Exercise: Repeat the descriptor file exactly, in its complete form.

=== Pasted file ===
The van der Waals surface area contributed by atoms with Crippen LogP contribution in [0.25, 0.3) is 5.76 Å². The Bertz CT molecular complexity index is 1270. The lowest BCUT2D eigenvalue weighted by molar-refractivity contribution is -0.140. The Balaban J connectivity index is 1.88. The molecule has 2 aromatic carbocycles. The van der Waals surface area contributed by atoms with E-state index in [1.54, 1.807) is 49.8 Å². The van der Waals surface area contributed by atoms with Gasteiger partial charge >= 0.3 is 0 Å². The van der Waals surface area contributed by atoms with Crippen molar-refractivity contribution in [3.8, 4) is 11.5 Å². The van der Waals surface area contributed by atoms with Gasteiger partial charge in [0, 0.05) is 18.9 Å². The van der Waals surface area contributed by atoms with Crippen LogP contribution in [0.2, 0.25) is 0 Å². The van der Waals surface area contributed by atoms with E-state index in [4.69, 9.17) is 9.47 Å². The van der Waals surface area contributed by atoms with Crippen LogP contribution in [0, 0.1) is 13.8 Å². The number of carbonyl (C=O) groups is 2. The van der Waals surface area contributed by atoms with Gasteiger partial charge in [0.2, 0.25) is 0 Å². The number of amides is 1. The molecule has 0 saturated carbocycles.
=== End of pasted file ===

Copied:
The van der Waals surface area contributed by atoms with Crippen LogP contribution in [0.25, 0.3) is 5.76 Å². The Bertz CT molecular complexity index is 1270. The lowest BCUT2D eigenvalue weighted by molar-refractivity contribution is -0.140. The Balaban J connectivity index is 1.88. The molecule has 2 aromatic carbocycles. The van der Waals surface area contributed by atoms with E-state index in [1.54, 1.807) is 49.8 Å². The van der Waals surface area contributed by atoms with Gasteiger partial charge >= 0.3 is 0 Å². The van der Waals surface area contributed by atoms with Crippen molar-refractivity contribution in [3.8, 4) is 11.5 Å². The van der Waals surface area contributed by atoms with Gasteiger partial charge in [0, 0.05) is 18.9 Å². The van der Waals surface area contributed by atoms with Crippen LogP contribution in [0.2, 0.25) is 0 Å². The van der Waals surface area contributed by atoms with E-state index in [4.69, 9.17) is 9.47 Å². The van der Waals surface area contributed by atoms with Crippen LogP contribution in [0, 0.1) is 13.8 Å². The number of carbonyl (C=O) groups is 2. The van der Waals surface area contributed by atoms with Gasteiger partial charge in [0.2, 0.25) is 0 Å². The number of amides is 1. The molecule has 0 saturated carbocycles.